The Early Modern Commons

Search Results for "Nazareth"

Your search for posts with tags containing Nazareth found 6 posts

CALL FOR PAPERS: Medieval Mystical Theology in Dialogue with Contemporary Thought

An international conference on the occasion of the 750th anniversary of the death of Beatrice of Nazareth (1200-1268)KU Leuven, Belgium, 30 May-2 June 2018The annual conference of the Mystical Theology Network.Submit your abstractRegistration will...
From: The Renaissance Diary on 30 May 2018

The Power of Gifts in Early Modern Convents

By Claire Walker, The University of Adelaide In my daughter’s bedroom there is a picture of Marlin, Nemo and Dory painted by a family friend for my son’s second or third birthday, and a carnival mask I purchased during a conference in Venice...
From: Histories of Emotion on 18 May 2018

Through Holy Week with Pope Benedict XVI--and Happy Birthday to the Author!

Last year I read Pope Benedict XVI's Jesus of Nazareth: Holy Week during Lent and this year I have been reading volume I of the trilogy, Jesus of Nazareth: From the Baptism in the Jordan to the Transfiguration, in which the author:covers the...

Book Review: Jesus of Nazareth, Volume 2

I finished reading Joseph Ratzinger/Pope Benedict XVI's Jesus of Nazareth: Part Two: Holy Week from the Entrance into Jerusalem to the Resurrection this weekend. I bought this book when it was published, but just now got around to reading it. I was impressed...

In Which I Review the Pope's New Book

I received a free copy of the final volume to be published in the Jesus of Nazareth trilogy by Joseph Ratzinger Pope Benedict XVI. (I entered a facebook "share" drawing.) It is really the first in the series, since it covers The Infancy Narratives,...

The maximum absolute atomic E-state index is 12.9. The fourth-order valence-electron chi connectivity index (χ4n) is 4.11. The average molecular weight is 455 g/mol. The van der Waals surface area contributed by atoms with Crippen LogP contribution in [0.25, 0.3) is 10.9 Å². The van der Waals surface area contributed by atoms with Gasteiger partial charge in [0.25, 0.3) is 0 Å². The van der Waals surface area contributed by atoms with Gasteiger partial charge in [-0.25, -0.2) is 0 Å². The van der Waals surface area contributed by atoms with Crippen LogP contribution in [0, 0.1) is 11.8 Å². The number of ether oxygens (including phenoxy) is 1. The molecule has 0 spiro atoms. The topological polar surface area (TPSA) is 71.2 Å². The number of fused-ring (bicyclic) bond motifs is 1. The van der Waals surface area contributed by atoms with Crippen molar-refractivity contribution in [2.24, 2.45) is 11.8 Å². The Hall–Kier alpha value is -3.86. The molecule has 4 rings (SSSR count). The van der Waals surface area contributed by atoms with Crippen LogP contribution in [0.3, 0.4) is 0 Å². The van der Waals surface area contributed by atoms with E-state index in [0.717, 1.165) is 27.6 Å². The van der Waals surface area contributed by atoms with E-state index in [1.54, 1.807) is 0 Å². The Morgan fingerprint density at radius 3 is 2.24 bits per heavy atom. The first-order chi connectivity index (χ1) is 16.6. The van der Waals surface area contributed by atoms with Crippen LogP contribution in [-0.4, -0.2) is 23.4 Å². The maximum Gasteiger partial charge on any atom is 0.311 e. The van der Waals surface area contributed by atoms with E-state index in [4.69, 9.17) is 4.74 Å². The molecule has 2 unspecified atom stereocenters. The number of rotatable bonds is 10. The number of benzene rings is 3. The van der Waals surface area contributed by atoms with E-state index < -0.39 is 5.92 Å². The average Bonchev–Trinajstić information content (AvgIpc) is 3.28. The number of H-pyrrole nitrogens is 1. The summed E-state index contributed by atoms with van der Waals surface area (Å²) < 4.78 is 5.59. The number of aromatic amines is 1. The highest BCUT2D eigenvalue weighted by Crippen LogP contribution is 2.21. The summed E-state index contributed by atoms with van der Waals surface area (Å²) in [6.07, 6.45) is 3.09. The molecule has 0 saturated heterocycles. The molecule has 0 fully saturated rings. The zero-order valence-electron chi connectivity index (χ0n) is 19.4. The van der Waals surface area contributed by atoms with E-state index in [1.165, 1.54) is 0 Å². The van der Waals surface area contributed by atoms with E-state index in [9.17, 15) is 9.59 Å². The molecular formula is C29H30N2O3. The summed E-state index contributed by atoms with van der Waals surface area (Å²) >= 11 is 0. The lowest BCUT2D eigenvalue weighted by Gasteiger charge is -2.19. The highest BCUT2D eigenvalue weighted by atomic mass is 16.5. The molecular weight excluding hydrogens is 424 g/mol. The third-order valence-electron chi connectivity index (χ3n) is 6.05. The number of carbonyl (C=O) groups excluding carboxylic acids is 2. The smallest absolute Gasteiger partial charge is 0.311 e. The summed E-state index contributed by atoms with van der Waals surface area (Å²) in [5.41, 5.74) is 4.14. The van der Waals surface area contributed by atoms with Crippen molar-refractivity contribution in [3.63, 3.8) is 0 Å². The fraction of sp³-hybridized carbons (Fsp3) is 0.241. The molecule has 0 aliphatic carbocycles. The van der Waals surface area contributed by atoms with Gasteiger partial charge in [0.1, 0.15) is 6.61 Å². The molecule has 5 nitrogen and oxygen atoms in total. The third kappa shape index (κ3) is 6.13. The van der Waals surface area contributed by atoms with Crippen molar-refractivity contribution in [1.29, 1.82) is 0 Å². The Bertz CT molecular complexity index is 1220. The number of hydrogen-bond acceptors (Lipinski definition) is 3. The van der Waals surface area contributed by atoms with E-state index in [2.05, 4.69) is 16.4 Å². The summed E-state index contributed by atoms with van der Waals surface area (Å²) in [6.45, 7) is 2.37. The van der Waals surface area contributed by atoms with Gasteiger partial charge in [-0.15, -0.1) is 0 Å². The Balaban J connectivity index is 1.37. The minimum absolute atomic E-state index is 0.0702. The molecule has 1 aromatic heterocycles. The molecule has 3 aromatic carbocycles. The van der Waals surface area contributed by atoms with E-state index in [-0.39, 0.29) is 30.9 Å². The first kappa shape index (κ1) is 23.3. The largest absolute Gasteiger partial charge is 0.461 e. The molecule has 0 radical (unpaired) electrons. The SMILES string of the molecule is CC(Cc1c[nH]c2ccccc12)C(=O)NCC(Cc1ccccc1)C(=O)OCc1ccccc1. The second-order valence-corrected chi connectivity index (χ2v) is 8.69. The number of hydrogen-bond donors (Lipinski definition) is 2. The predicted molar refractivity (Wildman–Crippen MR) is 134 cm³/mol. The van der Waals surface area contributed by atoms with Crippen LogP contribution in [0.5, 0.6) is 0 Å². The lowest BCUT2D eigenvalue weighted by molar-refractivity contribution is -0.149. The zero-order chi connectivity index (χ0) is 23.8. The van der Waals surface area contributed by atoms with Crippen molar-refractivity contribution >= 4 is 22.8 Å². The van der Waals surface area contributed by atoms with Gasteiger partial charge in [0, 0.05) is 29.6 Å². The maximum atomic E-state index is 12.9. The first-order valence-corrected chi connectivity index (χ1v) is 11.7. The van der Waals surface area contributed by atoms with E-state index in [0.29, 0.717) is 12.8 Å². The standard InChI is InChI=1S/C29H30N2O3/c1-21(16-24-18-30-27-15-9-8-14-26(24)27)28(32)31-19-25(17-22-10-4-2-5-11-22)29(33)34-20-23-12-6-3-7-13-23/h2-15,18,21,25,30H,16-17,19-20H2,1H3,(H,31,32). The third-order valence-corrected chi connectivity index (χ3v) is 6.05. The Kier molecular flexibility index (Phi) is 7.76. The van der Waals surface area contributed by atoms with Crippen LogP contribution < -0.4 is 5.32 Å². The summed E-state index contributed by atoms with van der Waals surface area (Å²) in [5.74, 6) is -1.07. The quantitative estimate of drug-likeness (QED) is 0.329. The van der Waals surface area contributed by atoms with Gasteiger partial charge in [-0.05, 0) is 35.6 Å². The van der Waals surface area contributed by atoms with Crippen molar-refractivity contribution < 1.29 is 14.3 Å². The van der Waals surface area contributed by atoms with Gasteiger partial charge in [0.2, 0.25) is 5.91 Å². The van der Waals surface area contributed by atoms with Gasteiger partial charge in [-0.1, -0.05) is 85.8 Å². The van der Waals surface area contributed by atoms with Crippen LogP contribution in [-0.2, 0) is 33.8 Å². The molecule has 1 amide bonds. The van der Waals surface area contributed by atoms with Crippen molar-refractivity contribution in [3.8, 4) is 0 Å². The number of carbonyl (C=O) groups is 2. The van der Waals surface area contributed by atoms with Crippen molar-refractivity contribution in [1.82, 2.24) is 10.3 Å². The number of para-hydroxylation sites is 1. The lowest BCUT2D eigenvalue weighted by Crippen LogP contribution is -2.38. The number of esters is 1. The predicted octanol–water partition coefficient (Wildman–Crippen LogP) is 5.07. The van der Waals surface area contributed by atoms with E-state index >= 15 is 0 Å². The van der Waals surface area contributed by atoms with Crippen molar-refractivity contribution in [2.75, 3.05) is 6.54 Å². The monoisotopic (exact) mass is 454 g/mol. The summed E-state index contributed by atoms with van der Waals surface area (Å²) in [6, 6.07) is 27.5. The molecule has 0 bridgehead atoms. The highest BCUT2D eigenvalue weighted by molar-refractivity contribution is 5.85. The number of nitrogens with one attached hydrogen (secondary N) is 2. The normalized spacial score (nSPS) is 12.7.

Notes on Post Tags Search

By default, this searches for any categories containing your search term: eg, Tudor will also find Tudors, Tudor History, etc. Check the 'exact' box to restrict searching to categories exactly matching your search. All searches are case-insensitive.

This is a search for tags/categories assigned to blog posts by their authors. The terminology used for post tags varies across different blog platforms, but WordPress tags and categories, Blogspot labels, and Tumblr tags are all included.

This search feature has a number of purposes:

1. to give site users improved access to the content EMC has been aggregating since August 2012, so they can look for bloggers posting on topics they're interested in, explore what's happening in the early modern blogosphere, and so on.

2. to facilitate and encourage the proactive use of post categories/tags by groups of bloggers with shared interests. All searches can be bookmarked for reference, making it possible to create useful resources of blogging about specific news, topics, conferences, etc, in a similar fashion to Twitter hashtags. Bloggers could agree on a shared tag for posts, or an event organiser could announce one in advance, as is often done with Twitter hashtags.

Caveats and Work in Progress

This does not search post content, and it will not find any informal keywords/hashtags within the body of posts.

If EMC doesn't find any <category> tags for a post in the RSS feed it is classified as uncategorized. These and any <category> 'uncategorized' from the feed are omitted from search results. (It should always be borne in mind that some bloggers never use any kind of category or tag at all.)

This will not be a 'real time' search, although EMC updates content every few hours so it's never very far behind events.

The search is at present quite basic and limited. I plan to add a number of more sophisticated features in the future including the ability to filter by blog tags and by dates. I may also introduce RSS feeds for search queries at some point.

Constructing Search Query URLs

If you'd like to use an event tag, it's possible to work out in advance what the URL will be, without needing to visit EMC and run the search manually (though you might be advised to check it works!). But you'll need to use URL encoding as appropriate for any spaces or punctuation in the tag (so it might be a good idea to avoid them).

This is the basic structure:{search term or phrase}

For example, the URL for a simple search for categories containing London:

The URL for a search for the exact category Gunpowder Plot:

In this more complex URL, %20 is the URL encoding for a space between words and &exact=on adds the exact category requirement.

I'll do my best to ensure that the basic URL construction (searchcat?s=...) is stable and persistent as long as the site is around.